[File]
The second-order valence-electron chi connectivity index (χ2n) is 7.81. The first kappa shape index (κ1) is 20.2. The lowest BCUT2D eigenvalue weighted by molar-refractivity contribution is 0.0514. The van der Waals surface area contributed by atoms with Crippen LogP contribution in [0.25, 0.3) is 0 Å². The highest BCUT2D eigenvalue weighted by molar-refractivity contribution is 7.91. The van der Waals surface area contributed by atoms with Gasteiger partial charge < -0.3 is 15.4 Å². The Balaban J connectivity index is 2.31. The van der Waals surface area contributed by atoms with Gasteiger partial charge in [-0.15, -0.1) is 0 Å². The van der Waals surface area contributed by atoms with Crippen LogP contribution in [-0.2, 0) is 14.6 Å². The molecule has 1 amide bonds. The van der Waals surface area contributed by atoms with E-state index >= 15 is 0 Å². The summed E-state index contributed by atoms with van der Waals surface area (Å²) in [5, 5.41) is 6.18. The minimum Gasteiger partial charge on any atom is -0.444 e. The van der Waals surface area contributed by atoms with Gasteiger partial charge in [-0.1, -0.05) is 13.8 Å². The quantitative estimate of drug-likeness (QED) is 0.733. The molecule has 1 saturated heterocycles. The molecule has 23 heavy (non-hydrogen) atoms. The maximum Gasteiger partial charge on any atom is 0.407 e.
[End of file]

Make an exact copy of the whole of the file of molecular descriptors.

The second-order valence-electron chi connectivity index (χ2n) is 7.81. The first kappa shape index (κ1) is 20.2. The lowest BCUT2D eigenvalue weighted by molar-refractivity contribution is 0.0514. The van der Waals surface area contributed by atoms with Crippen LogP contribution in [0.25, 0.3) is 0 Å². The highest BCUT2D eigenvalue weighted by molar-refractivity contribution is 7.91. The van der Waals surface area contributed by atoms with Gasteiger partial charge < -0.3 is 15.4 Å². The Balaban J connectivity index is 2.31. The van der Waals surface area contributed by atoms with Gasteiger partial charge in [-0.15, -0.1) is 0 Å². The van der Waals surface area contributed by atoms with Crippen LogP contribution in [-0.2, 0) is 14.6 Å². The molecule has 1 amide bonds. The van der Waals surface area contributed by atoms with E-state index >= 15 is 0 Å². The summed E-state index contributed by atoms with van der Waals surface area (Å²) in [5, 5.41) is 6.18. The minimum Gasteiger partial charge on any atom is -0.444 e. The van der Waals surface area contributed by atoms with Gasteiger partial charge in [-0.1, -0.05) is 13.8 Å². The quantitative estimate of drug-likeness (QED) is 0.733. The molecule has 1 saturated heterocycles. The molecule has 23 heavy (non-hydrogen) atoms. The maximum Gasteiger partial charge on any atom is 0.407 e.